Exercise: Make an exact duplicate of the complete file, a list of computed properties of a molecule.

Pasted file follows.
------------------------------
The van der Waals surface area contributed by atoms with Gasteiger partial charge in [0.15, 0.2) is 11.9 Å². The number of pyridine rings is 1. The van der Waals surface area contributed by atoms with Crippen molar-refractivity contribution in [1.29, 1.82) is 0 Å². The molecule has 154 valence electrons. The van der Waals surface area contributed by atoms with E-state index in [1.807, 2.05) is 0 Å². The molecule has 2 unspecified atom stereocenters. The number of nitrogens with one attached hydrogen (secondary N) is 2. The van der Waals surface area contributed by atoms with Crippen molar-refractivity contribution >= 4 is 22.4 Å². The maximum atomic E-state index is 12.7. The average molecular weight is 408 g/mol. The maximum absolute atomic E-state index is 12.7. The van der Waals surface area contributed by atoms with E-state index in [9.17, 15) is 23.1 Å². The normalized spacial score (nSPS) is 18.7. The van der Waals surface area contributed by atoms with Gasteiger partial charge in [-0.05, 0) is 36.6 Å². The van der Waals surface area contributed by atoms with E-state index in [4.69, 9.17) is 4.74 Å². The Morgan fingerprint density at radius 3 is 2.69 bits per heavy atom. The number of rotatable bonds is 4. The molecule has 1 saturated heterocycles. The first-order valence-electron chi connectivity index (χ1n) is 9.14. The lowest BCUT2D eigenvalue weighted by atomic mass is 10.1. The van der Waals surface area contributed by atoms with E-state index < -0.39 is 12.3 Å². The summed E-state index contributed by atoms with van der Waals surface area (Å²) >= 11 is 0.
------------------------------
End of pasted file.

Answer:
The van der Waals surface area contributed by atoms with Gasteiger partial charge in [0.15, 0.2) is 11.9 Å². The number of pyridine rings is 1. The van der Waals surface area contributed by atoms with Crippen molar-refractivity contribution in [1.29, 1.82) is 0 Å². The molecule has 154 valence electrons. The van der Waals surface area contributed by atoms with E-state index in [1.807, 2.05) is 0 Å². The molecule has 2 unspecified atom stereocenters. The number of nitrogens with one attached hydrogen (secondary N) is 2. The van der Waals surface area contributed by atoms with Crippen molar-refractivity contribution >= 4 is 22.4 Å². The maximum atomic E-state index is 12.7. The average molecular weight is 408 g/mol. The maximum absolute atomic E-state index is 12.7. The van der Waals surface area contributed by atoms with E-state index in [9.17, 15) is 23.1 Å². The normalized spacial score (nSPS) is 18.7. The van der Waals surface area contributed by atoms with Gasteiger partial charge in [-0.05, 0) is 36.6 Å². The van der Waals surface area contributed by atoms with E-state index in [4.69, 9.17) is 4.74 Å². The Morgan fingerprint density at radius 3 is 2.69 bits per heavy atom. The number of rotatable bonds is 4. The molecule has 1 saturated heterocycles. The first-order valence-electron chi connectivity index (χ1n) is 9.14. The lowest BCUT2D eigenvalue weighted by atomic mass is 10.1. The van der Waals surface area contributed by atoms with E-state index < -0.39 is 12.3 Å². The summed E-state index contributed by atoms with van der Waals surface area (Å²) >= 11 is 0.